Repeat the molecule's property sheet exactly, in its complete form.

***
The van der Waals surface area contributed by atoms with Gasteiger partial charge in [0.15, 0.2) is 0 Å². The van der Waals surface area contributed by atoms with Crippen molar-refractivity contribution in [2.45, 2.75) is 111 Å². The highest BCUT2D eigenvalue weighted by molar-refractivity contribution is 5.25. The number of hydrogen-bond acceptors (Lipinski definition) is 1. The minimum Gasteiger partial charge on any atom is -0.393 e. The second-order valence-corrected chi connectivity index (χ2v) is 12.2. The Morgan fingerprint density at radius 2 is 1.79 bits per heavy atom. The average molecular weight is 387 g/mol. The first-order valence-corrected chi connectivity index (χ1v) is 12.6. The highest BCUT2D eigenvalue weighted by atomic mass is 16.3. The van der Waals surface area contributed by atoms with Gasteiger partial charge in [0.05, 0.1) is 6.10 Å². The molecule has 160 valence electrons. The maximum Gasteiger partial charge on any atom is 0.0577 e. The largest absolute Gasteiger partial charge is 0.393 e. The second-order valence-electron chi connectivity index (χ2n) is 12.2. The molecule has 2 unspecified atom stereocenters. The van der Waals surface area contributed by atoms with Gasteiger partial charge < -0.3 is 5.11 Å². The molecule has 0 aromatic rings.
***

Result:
The van der Waals surface area contributed by atoms with Gasteiger partial charge in [0.15, 0.2) is 0 Å². The van der Waals surface area contributed by atoms with Crippen molar-refractivity contribution in [2.45, 2.75) is 111 Å². The highest BCUT2D eigenvalue weighted by molar-refractivity contribution is 5.25. The number of hydrogen-bond acceptors (Lipinski definition) is 1. The minimum Gasteiger partial charge on any atom is -0.393 e. The second-order valence-corrected chi connectivity index (χ2v) is 12.2. The Morgan fingerprint density at radius 2 is 1.79 bits per heavy atom. The average molecular weight is 387 g/mol. The first-order valence-corrected chi connectivity index (χ1v) is 12.6. The highest BCUT2D eigenvalue weighted by atomic mass is 16.3. The van der Waals surface area contributed by atoms with Gasteiger partial charge in [0.05, 0.1) is 6.10 Å². The molecule has 160 valence electrons. The maximum Gasteiger partial charge on any atom is 0.0577 e. The largest absolute Gasteiger partial charge is 0.393 e. The second-order valence-electron chi connectivity index (χ2n) is 12.2. The molecule has 2 unspecified atom stereocenters. The van der Waals surface area contributed by atoms with Gasteiger partial charge < -0.3 is 5.11 Å². The molecule has 0 aromatic rings.